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My latest hare-brained project involves a stepper motor. But how do I know which stepper to choose?

I'm adding a stepper to the lead screw of my lathe. It will be used for feeds and threads. For feeds, the behavior of the stepper isn't critical; it just needs to move at a constant speed. For threads, however, missed steps are terrible; when making successive passes, the tool bit won't line up to the previously cut groove as well as it should. This is an open-loop system so once it goes wrong it stays wrong.

Some attributes...

  1. The carriage (the part being moved) is about 10 lbs. It rides on well-lubricated 'ways' but mass is mass.

  2. I don't care too much about the speed of the carriage. When threading, the spindle turns slowly, maybe 1 rev per second, and in many cases even slower. Basically, there isn't a case where the carriage needs to move fast. In the most extreme case, a 4 TPI thread, the carriage would travel 1" in 8 seconds. That's .8 RPS for the stepper for my configuration. Feeds would be much slower.

  3. As stated before, the carriage must not get bogged down and lose a step even as the tool bit suddenly transitions from air to steel. Torque, baby, torque.

  4. When threading, a few thousandths of material is removed per pass.

Advice on how to size a stepper would be appreciated.

EDIT -

I just performed a calculation I found on the Gecko site. According to them, I need a stepper about the size of a thimble. It feels like adding a stepper to a lathe lead screw is a corner case since the movement in inches per second is very low. If I recall, this means the motor would be very torquey but would get hot; current and movement are inversely proportional. So I may need to run the stepper faster and gear it down.

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  • \$\begingroup\$ It's part of the same project related to my CPLD/Verilog questions. :-D \$\endgroup\$ – Tony Ennis Oct 15 '12 at 0:03
  • \$\begingroup\$ There's some real reasons why the thread feed is geared off of a main lathe motor, and not off on an independent system. Also, "steps" don't seem to be compatible with constant velocity motion. I'm not sure stepper is the way I would go. \$\endgroup\$ – Scott Seidman Oct 15 '12 at 17:18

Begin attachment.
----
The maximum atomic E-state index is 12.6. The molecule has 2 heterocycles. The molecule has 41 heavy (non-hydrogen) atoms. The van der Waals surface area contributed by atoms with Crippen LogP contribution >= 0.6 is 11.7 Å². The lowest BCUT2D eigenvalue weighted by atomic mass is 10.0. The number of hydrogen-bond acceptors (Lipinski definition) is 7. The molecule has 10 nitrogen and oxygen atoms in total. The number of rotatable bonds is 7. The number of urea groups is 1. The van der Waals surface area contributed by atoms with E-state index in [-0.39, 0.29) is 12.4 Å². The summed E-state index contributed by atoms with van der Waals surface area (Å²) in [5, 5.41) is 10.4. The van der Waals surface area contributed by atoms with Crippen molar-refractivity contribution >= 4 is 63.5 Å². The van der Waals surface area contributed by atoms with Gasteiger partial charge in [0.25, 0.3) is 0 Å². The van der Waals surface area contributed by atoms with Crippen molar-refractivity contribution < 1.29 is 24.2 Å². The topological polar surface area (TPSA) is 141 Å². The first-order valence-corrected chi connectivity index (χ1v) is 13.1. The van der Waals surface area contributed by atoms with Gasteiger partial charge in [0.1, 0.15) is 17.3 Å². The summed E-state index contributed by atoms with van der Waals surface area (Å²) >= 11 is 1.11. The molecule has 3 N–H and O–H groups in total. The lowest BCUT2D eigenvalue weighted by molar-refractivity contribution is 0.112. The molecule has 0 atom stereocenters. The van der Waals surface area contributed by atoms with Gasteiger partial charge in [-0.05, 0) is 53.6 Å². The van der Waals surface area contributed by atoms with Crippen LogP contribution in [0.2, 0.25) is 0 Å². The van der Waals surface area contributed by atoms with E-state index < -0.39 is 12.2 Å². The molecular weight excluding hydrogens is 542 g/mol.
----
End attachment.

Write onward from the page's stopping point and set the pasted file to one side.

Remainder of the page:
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If speed and acceleration aren't a problem, then there are two other mechanical performance issues you need to get right. One is the torque. You should measure the amount of torque required to turn the dials on your lathe while making its deepest cut into steel. You're a mechanical engineer, I'll leave you to think of a way to measure it.

Take a look at the datasheets for the stepper motors you are considering, and they should have a speed / torque graph:

stepper motor torque speed graph

You can see that this motor's torque just about peaks at 0.8Nm. But at this torque, it can barely move. Obviously you wouldn't use this motor for any torque duty above about 0.5Nm. Select a motor which has plenty of torque.

The other issue is the resolution you need. Again, it's up to you to decide what resolution you need, and what your lathe is really cable of. Stepper motors are typically 200 or 400 steps per revolution.

If 1" takes 8s, and the motor is rotating at 0.8RPS, then one revolution gives 0.156" travel (is this a metric lathe?). For a 200 step motor, each step gives 0.78 thou travel. That's pretty good actually. If you used a microstepping motor driver, that will essentially increase the resolution. You should do this anyway, even if you don't want the extra resolution. The microstepping will prevent the motor suffering from the resonance that happens at certain speeds.

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  • \$\begingroup\$ No it isn't a metric lathe, but for math reasons I need a 4:5 gear ratio between the stepper and lead screw. \$\endgroup\$ – Tony Ennis Oct 15 '12 at 0:01

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